572N-Navajo Sterling Silver Multiple Kokopelli w/Turquoise Necklace by G&I Sandoval

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572N-Navajo Sterling Silver Multiple Kokopelli w/Turquoise Necklace by G&I Sandoval

149.95
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Beautiful Navajo made nine (9) piece silver Kokopelli necklace. The artists have used a total of nine (9) solid silver Kokopelli deity figures which include a larger Kokopelli with a set turquoise stone and detail along with eight smaller Kokopelli silhouette's that are split up with four (4) on each side of the necklace. The whole necklace is made with hand made silver "dot-dash" styled chain. The larger focal Kokopelli can be removed and worn with a different chain if desired. The artist's attached a spring loaded clasp to the chain.

The larger focal point Kokopelli measures approximately 2" tall by 1 1/4" across with the smaller silhouette Kokopelli's measuring  1 1/8" by 5/8" across. The complete necklace measures 25 1/2" end to end with a wearable length of 14". It weighs 34.4 grams (1.21 ounces or 1.11 troy ounces) and is signed GS - Copyright Insignia - STERLING by husband and wife silversmiths Glen and Irene Sandoval. Very nice necklace!  $149.95

Kokopelli is a fertility deity, usually depicted as a humpbacked flute player (often with feathers or antenna-like protrusions on his head), who has been venerated by some Native American cultures in the Southwestern United States. Like most fertility deities, Kokopelli presides over both childbirth and agriculture. He is also a trickster god and represents the spirit of music.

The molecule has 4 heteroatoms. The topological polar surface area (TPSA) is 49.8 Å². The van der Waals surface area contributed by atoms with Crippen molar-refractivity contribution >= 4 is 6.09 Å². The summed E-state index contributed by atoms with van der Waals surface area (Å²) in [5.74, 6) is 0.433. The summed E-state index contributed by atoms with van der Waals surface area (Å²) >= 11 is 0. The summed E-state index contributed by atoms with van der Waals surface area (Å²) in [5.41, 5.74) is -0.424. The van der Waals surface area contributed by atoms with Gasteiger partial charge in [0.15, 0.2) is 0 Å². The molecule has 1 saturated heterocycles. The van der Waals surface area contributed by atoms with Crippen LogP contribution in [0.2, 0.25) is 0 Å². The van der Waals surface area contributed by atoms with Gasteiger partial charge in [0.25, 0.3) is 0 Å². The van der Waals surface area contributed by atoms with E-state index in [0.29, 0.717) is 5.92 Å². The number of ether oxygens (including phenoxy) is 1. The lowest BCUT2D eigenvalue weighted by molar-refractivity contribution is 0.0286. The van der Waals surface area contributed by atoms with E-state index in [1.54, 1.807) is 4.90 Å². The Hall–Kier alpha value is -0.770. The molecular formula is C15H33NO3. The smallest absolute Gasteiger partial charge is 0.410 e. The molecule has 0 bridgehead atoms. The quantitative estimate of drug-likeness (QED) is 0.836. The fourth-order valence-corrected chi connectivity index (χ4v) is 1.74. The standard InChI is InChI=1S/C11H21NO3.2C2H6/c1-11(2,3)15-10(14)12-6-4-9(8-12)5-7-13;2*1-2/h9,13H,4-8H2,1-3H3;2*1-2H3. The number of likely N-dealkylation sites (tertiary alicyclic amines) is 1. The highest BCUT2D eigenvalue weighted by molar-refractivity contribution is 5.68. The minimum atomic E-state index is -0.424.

Among the Hopi, Kokopelli carries unborn children on his back and distributes them to women; for this reason, young girls often fear him. He often takes part in rituals relating to marriage, and Kokopelli himself is sometimes depicted with a consort, a woman called Kokopelmimi by the Hopi. It is said that Kokopelli can be seen on the full and waning moon, much like the "rabbit on the moon". Kokopelli also presides over the reproduction of game animals, and for this reason, he is often depicted with animal companions such as rams and deer. Other common creatures associated with him include sun-bathing animals such as snakes, or water-loving animals like lizards and insects. In his domain over agriculture, Kokopelli's flute-playing chases away the winter and brings about spring. Many tribes, such as the Zuni, also associate Kokopelli with the rains. He frequently appears with Paiyatamu, another flutist, in depictions of maize-grinding ceremonies. Some tribes say he carries seeds and babies on his back.  (wikipedia)